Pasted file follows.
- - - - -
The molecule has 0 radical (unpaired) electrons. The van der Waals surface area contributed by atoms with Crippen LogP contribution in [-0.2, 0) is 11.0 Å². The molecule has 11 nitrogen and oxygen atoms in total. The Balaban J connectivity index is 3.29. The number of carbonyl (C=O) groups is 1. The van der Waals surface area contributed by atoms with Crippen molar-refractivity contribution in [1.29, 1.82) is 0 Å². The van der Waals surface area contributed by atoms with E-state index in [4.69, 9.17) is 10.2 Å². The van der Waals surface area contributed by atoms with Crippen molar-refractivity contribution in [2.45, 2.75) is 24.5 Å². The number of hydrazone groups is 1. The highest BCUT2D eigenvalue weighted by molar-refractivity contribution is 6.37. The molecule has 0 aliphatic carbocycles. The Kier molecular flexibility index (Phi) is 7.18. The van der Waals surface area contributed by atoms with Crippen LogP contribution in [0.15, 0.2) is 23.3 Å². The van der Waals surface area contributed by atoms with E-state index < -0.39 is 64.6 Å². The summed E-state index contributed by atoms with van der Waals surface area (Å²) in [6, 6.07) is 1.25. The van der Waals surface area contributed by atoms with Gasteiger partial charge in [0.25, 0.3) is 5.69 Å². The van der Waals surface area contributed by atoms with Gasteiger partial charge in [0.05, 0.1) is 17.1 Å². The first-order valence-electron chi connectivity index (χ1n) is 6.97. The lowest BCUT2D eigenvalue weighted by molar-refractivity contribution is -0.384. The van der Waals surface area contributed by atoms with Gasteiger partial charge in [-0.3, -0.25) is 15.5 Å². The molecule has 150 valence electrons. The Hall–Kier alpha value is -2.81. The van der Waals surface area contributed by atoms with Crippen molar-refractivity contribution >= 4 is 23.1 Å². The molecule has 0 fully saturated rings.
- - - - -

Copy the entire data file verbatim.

The molecule has 0 radical (unpaired) electrons. The van der Waals surface area contributed by atoms with Crippen LogP contribution in [-0.2, 0) is 11.0 Å². The molecule has 11 nitrogen and oxygen atoms in total. The Balaban J connectivity index is 3.29. The number of carbonyl (C=O) groups is 1. The van der Waals surface area contributed by atoms with Crippen molar-refractivity contribution in [1.29, 1.82) is 0 Å². The van der Waals surface area contributed by atoms with E-state index in [4.69, 9.17) is 10.2 Å². The van der Waals surface area contributed by atoms with Crippen molar-refractivity contribution in [2.45, 2.75) is 24.5 Å². The number of hydrazone groups is 1. The highest BCUT2D eigenvalue weighted by molar-refractivity contribution is 6.37. The molecule has 0 aliphatic carbocycles. The Kier molecular flexibility index (Phi) is 7.18. The van der Waals surface area contributed by atoms with Crippen LogP contribution in [0.15, 0.2) is 23.3 Å². The van der Waals surface area contributed by atoms with E-state index < -0.39 is 64.6 Å². The summed E-state index contributed by atoms with van der Waals surface area (Å²) in [6, 6.07) is 1.25. The van der Waals surface area contributed by atoms with Gasteiger partial charge in [0.25, 0.3) is 5.69 Å². The van der Waals surface area contributed by atoms with Gasteiger partial charge in [0.05, 0.1) is 17.1 Å². The first-order valence-electron chi connectivity index (χ1n) is 6.97. The lowest BCUT2D eigenvalue weighted by molar-refractivity contribution is -0.384. The van der Waals surface area contributed by atoms with Gasteiger partial charge in [-0.3, -0.25) is 15.5 Å². The molecule has 150 valence electrons. The Hall–Kier alpha value is -2.81. The van der Waals surface area contributed by atoms with Crippen molar-refractivity contribution >= 4 is 23.1 Å². The molecule has 0 fully saturated rings.